Baby tell me what you eat
1.What should baby eat according to his age and weight?
Nothing could be simpler than a small table (to be received by email by registering on the pop-up that appears at the bottom right) to sum it all up. Without taking into account the specificities and tastes of each of course otherwise we would not get by (for example the small details that you give to the food such as the fact that it is organic, the origin of the products, the possible intolerances. ..). We therefore leave you the choice to adapt these basic principles to your sauce of course.
2. Does baby perceive all tastes?
Our sense of taste is manifested through information received through thousands of little bumps on the tongue known as taste buds. Our taste buds can detect five basic flavors: sweet, salty, sour, bitter, and savory (umami).
Before we look at how the sense of taste develops, let's see why it matters.
Our sense of taste helps us:
- Determining if something is safe to drink - the sour taste of a sip of milk turns us off, so we avoid drinking potentially harmful bacteria. A bitter taste also triggers alarm signals, preventing us from ingesting potentially toxic substances.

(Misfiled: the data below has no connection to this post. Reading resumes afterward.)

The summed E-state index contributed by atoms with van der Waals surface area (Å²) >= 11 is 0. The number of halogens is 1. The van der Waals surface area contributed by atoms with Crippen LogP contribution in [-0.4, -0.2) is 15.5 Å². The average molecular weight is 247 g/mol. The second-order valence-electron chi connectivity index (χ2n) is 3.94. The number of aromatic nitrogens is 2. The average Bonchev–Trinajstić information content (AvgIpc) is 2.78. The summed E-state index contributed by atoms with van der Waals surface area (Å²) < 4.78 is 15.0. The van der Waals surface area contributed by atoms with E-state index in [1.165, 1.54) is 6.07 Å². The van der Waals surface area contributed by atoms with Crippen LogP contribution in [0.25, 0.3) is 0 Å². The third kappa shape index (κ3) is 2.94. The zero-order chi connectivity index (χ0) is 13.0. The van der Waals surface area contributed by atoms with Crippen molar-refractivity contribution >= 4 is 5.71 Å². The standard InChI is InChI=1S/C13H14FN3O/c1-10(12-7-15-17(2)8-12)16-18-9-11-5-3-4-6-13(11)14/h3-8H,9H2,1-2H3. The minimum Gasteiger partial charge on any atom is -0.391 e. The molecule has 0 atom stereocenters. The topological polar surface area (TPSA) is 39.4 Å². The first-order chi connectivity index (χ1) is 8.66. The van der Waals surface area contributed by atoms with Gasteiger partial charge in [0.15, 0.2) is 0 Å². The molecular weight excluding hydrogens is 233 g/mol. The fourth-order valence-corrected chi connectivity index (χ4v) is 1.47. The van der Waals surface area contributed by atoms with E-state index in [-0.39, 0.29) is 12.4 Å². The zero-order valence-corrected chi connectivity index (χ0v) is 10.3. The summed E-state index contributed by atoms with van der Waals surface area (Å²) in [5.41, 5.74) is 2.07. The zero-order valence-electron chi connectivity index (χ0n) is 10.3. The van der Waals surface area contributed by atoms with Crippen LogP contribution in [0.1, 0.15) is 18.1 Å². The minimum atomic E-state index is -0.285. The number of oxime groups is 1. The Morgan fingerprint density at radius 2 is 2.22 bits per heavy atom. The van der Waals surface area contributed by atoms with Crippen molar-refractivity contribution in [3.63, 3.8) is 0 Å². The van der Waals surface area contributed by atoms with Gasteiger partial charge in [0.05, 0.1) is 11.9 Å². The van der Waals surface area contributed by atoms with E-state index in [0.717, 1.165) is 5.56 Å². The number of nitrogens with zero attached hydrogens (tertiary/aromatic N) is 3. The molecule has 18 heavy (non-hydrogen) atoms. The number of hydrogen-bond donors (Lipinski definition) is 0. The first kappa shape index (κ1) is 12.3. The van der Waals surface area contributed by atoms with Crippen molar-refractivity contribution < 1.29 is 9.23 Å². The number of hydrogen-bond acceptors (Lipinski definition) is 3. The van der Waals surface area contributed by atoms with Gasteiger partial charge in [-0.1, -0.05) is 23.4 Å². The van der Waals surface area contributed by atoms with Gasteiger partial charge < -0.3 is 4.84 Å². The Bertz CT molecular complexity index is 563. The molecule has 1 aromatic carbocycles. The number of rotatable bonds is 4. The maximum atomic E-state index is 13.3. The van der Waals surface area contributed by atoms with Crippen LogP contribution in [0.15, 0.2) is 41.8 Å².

- Enjoying Food: Enjoying food motivates us to eat, it's biology's way of ensuring we get energy and nutrients.
A child's first taste buds appear on its brand new tongue while it is still in its mother's womb. There he swallows amniotic fluid, which is continuously flavored by what his mother eats and drinks.
A newborn can perceive a sweet, sour, bitter and savory taste, but not salty (which develops around the age of 4 months). He prefers sweets, which may be the biological way to ensure his nutrition by attracting him to breast milk. Like amniotic fluid, breast milk is also continuously flavored by what the mother eats and drinks.
Around the age of 6 months, babies are ready to eat solid foods. They use their taste buds, smell and touch to learn about the different flavors, textures, consistencies and temperatures of food.